Where the Shadows Lie, by Michael Ridpath

 

WHERE THE SHADOWS LIE is an exciting, readable and solid thriller. Magnus Jonson is a young Icelandic-American policeman in Boston who has reported one of his colleagues for taking kickbacks. The colleague is now awaiting trial but refuses to talk. A violent attack on Magnus as he goes to investigate a street incident provides the reason for this silence: if Magnus is killed then there will be no witness, and no evidence, to convict. In order to protect him, Magnus's superiors take advantage of a coincidental request from the Icelandic police to send him there on secondment.

 

Iceland is a stranger to gun crime, but in the past year a triple murder that could have been solved before it escalated has made the police commissioner realise that his country's law enforcement system needs to learn from outside – from a place where shooting and killing is more the norm. As Magnus is Icelandic and so speaks the language, yet left the country to settle in the USA when a teenager so has plenty of experience of police work on the coalface of violent crime, he is the obvious choice.

When he gets to Iceland, Magnus is told that he will have to enrol in the police academy for a year to learn the country's laws and police rules of operation. This plan is jettisoned immediately, though, because coincident with Magnus's arrival a murder is committed in one of the holiday houses alongside Lake Thingvellir. I don't want to say anything about this case because to reveal much would be to spoil the exciting plot, but suffice it to say that a person who seems to be implicated is called Isildur, and the first task of the police is to find this person. (If the name Isildur ‘rings' a bell with you, this will suffice as a hint about the theme of the upcoming investigation!)

What follows is a great adventure as Magnus gets stuck into the case and rediscovers the Iceland he knew as a child. He makes some friends and some enemies within the local police, as he's rather brash and overconfident as well as being a committed and good police officer. He's also in hiding from his pursuers in the USA, who are seeking to find him by terrorising his friends and family into revealing his whereabouts. But the main joy of the novel is the author's evident love for this fascinating country – the great sagas and their influence down the generations; the way people are being forced to deal with the recent credit crunch; volcanic threats (though the novel was written before the current eruption); and indeed Magnus's suspicions and discoveries about his own past, which no doubt will come more to the fore in subsequent novels (this one is first of a series). Relationships and tensions between the police officers will also no doubt be developed in future now that we have got to know a few of them.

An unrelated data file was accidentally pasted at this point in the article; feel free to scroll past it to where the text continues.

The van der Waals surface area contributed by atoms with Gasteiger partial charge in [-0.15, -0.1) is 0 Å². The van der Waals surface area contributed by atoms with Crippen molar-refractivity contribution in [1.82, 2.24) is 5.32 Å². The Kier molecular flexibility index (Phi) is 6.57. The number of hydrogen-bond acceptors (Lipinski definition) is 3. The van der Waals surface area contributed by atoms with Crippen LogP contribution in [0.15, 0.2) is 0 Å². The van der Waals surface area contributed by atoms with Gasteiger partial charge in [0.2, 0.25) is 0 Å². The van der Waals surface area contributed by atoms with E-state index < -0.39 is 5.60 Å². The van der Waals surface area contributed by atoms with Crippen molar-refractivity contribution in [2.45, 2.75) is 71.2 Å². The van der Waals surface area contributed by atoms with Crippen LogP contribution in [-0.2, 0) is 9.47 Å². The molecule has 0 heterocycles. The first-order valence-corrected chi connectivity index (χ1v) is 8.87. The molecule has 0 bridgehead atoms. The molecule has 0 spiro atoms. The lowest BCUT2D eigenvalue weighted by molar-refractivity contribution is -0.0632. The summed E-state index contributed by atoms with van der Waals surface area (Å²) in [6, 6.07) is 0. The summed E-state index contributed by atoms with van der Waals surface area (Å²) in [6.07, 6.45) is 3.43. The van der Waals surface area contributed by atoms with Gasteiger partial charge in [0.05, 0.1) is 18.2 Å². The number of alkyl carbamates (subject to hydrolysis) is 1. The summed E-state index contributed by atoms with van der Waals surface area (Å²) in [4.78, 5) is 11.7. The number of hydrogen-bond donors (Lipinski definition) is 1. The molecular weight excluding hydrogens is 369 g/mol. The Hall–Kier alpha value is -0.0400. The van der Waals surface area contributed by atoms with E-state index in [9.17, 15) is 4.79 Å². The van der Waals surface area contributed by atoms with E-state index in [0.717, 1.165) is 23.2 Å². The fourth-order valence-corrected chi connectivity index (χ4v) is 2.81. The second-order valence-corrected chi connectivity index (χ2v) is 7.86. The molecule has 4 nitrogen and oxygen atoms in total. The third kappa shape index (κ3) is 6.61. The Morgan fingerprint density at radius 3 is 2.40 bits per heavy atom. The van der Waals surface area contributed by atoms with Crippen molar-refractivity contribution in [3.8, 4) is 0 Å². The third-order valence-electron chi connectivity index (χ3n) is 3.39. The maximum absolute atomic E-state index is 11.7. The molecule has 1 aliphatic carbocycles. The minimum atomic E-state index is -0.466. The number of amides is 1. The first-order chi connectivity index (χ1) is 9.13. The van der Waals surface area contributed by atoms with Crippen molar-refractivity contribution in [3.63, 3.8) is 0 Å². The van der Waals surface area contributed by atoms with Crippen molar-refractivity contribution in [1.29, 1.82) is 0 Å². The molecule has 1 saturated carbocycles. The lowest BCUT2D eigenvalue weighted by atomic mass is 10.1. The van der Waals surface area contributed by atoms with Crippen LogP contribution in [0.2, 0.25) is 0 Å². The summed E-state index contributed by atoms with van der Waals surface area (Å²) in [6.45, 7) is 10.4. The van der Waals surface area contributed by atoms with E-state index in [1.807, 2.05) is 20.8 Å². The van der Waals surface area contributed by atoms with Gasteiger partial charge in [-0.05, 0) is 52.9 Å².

The Iceland of WHERE THE SHADOWS LIE is not the Iceland of Arnaldur Indridason or Yrsa Sigurdardottir, but the semi-outside view as we share Magnus's reaction to the history, geography and society of this fascinating land is complementary to these excellent books by Icelandic authors. I thoroughly enjoyed reading Michael Ridpath's fast-paced book, his inventive take on the old Icelandic sagas, and the whole concept. I welcome a great new entry into the crime-fiction scene.

Review first published at Euro Crime, July 2010.

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This entry was posted in Books, Crime fiction, England, Eurocrime, Iceland, Police procedural, Thriller and tagged , , , , , . Bookmark the permalink.

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